Sandy Hines discussed funding issues for post-secondary students with disabilities within the context of the Canada Student Loans Program. The loans program began in 1964, its basic purpose to enhance accessibility to post-secondary education for as many qualified persons as possible. Later, it was recognized that some disadvantaged groups needed greater assistance and since 1995, the program has included non-repayable grant funding to supplement loans to these groups.
The term "permanent disability" evolved out of measures to increase the program's accessibility for disabled students. A permanent disability is defined by the Canada Student Loans Program as "a functional limitation caused by a physical or mental impairment that restricts the ability of a person to perform the daily activities necessary to participate in studies at a post-secondary school level or in the labour force and is expected to remain with the person for the person's expected life."
Loan assistance with relaxed eligibility criteria is available to encourage students with permanent disabilities to participate in post-secondary education, taking into consideration their needs for specialized services and equipment, the extra challenges they face in attending post-secondary school, and the reality that it may take them longer to finish school. In order to qualify for a full-time loan, students with permanent disabilities must take at minimum 40% of a full course load, as opposed to 60% for other students. To qualify for a part-time loan, the minimum is 20% as opposed to 40%. Students with permanent disabilities have up to 520 weeks, well beyond 10 years, to complete their studies, compared to 340 weeks for other students.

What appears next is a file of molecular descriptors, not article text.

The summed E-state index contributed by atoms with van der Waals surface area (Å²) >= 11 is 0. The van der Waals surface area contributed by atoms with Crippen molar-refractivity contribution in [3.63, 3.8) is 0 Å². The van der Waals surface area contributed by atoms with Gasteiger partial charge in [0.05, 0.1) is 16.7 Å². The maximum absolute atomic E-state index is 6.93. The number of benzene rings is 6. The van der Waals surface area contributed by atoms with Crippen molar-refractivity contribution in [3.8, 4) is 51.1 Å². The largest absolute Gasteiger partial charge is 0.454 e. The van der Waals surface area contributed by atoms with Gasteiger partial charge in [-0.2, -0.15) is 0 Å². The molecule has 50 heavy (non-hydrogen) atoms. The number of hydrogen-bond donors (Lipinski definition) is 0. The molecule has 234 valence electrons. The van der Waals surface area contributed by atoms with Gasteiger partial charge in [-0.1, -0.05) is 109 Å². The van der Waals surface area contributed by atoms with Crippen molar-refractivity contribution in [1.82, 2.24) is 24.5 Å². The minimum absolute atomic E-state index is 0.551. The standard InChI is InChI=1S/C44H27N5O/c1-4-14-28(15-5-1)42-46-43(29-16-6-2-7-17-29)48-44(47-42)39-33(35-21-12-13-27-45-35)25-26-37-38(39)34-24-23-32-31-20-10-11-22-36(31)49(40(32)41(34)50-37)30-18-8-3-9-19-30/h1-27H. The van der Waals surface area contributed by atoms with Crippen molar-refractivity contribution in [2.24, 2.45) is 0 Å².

In addition, two non-repayable Canada Study Grants are available, which specifically assist students with permanent disabilities, Hines said. To be eligible for the Canada Study Grant for Students with Permanent Disabilities, one must qualify for the Canada Student Loans Program and have a permanent disability according to definition. A learning assessment may be required, usually carried out at the institutional level, along with an identification of equipment and other needs. When introduced in 1995, the maximum amount of the grant was $5,000 per year. In 2000, learning disabilities were brought in, with the program paying up to 75% for a diagnostic assessment, up to a maximum of $1,200. In 2000/2001, study grants helped 4,600 students with permanent disabilities across Canada; $11.2 million was paid out. This year, the $5,000 grant was increased to $8,000 for specialized equipment and services. As well, a new Canada Study Grant for High-Need Students with Permanent Disabilities is now available, that will contribute an extra $2,000 maximum per year to help meet education and living costs.
Hines concluded by saying that more barriers need to be removed from the program and that she hopes more students will become aware and make use of the study grants.